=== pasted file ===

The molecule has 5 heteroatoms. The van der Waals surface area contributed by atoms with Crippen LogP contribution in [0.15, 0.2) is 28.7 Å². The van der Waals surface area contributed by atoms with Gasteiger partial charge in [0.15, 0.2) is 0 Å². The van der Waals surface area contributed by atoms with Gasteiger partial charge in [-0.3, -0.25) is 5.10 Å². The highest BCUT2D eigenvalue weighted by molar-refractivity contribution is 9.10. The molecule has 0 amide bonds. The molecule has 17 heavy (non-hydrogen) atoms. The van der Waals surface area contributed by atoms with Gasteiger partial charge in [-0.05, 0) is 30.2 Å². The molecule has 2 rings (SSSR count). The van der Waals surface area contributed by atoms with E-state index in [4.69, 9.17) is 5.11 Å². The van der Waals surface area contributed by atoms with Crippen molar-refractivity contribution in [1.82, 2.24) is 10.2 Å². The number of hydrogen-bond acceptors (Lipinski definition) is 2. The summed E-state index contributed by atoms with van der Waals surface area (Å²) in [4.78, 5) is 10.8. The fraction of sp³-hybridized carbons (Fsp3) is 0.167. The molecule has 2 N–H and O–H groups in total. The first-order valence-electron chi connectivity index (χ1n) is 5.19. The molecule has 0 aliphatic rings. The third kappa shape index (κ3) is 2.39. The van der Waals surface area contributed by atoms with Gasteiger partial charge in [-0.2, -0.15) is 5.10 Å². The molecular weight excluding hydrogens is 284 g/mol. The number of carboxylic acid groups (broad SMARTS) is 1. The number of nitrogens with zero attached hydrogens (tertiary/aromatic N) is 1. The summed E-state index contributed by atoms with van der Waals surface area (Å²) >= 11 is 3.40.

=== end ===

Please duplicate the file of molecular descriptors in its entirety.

The molecule has 5 heteroatoms. The van der Waals surface area contributed by atoms with Crippen LogP contribution in [0.15, 0.2) is 28.7 Å². The van der Waals surface area contributed by atoms with Gasteiger partial charge in [0.15, 0.2) is 0 Å². The van der Waals surface area contributed by atoms with Gasteiger partial charge in [-0.3, -0.25) is 5.10 Å². The highest BCUT2D eigenvalue weighted by molar-refractivity contribution is 9.10. The molecule has 0 amide bonds. The molecule has 17 heavy (non-hydrogen) atoms. The van der Waals surface area contributed by atoms with Gasteiger partial charge in [-0.05, 0) is 30.2 Å². The molecule has 2 rings (SSSR count). The van der Waals surface area contributed by atoms with E-state index in [4.69, 9.17) is 5.11 Å². The van der Waals surface area contributed by atoms with Crippen molar-refractivity contribution in [1.82, 2.24) is 10.2 Å². The number of hydrogen-bond acceptors (Lipinski definition) is 2. The summed E-state index contributed by atoms with van der Waals surface area (Å²) in [4.78, 5) is 10.8. The fraction of sp³-hybridized carbons (Fsp3) is 0.167. The molecule has 2 N–H and O–H groups in total. The first-order valence-electron chi connectivity index (χ1n) is 5.19. The molecule has 0 aliphatic rings. The third kappa shape index (κ3) is 2.39. The van der Waals surface area contributed by atoms with Gasteiger partial charge in [-0.2, -0.15) is 5.10 Å². The molecular weight excluding hydrogens is 284 g/mol. The number of carboxylic acid groups (broad SMARTS) is 1. The number of nitrogens with zero attached hydrogens (tertiary/aromatic N) is 1. The summed E-state index contributed by atoms with van der Waals surface area (Å²) >= 11 is 3.40.